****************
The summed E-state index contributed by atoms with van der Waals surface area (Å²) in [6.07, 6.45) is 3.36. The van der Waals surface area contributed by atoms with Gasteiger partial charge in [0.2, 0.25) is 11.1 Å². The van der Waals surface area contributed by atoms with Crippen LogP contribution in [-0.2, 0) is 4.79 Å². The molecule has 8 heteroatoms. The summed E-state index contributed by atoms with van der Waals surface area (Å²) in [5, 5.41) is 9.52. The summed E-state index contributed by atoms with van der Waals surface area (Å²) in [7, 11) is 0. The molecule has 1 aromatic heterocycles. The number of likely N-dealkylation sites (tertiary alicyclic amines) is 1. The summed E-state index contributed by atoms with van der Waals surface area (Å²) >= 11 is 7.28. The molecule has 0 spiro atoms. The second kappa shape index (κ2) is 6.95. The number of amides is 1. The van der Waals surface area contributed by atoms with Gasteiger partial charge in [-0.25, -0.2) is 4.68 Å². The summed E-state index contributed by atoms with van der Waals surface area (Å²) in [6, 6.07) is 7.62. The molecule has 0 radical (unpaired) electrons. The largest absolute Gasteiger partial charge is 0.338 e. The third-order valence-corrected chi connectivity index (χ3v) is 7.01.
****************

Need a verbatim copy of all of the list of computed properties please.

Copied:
The summed E-state index contributed by atoms with van der Waals surface area (Å²) in [6.07, 6.45) is 3.36. The van der Waals surface area contributed by atoms with Gasteiger partial charge in [0.2, 0.25) is 11.1 Å². The van der Waals surface area contributed by atoms with Crippen LogP contribution in [-0.2, 0) is 4.79 Å². The molecule has 8 heteroatoms. The summed E-state index contributed by atoms with van der Waals surface area (Å²) in [5, 5.41) is 9.52. The summed E-state index contributed by atoms with van der Waals surface area (Å²) in [7, 11) is 0. The molecule has 1 aromatic heterocycles. The number of likely N-dealkylation sites (tertiary alicyclic amines) is 1. The summed E-state index contributed by atoms with van der Waals surface area (Å²) >= 11 is 7.28. The molecule has 0 spiro atoms. The second kappa shape index (κ2) is 6.95. The number of amides is 1. The van der Waals surface area contributed by atoms with Gasteiger partial charge in [-0.25, -0.2) is 4.68 Å². The summed E-state index contributed by atoms with van der Waals surface area (Å²) in [6, 6.07) is 7.62. The molecule has 0 radical (unpaired) electrons. The largest absolute Gasteiger partial charge is 0.338 e. The third-order valence-corrected chi connectivity index (χ3v) is 7.01.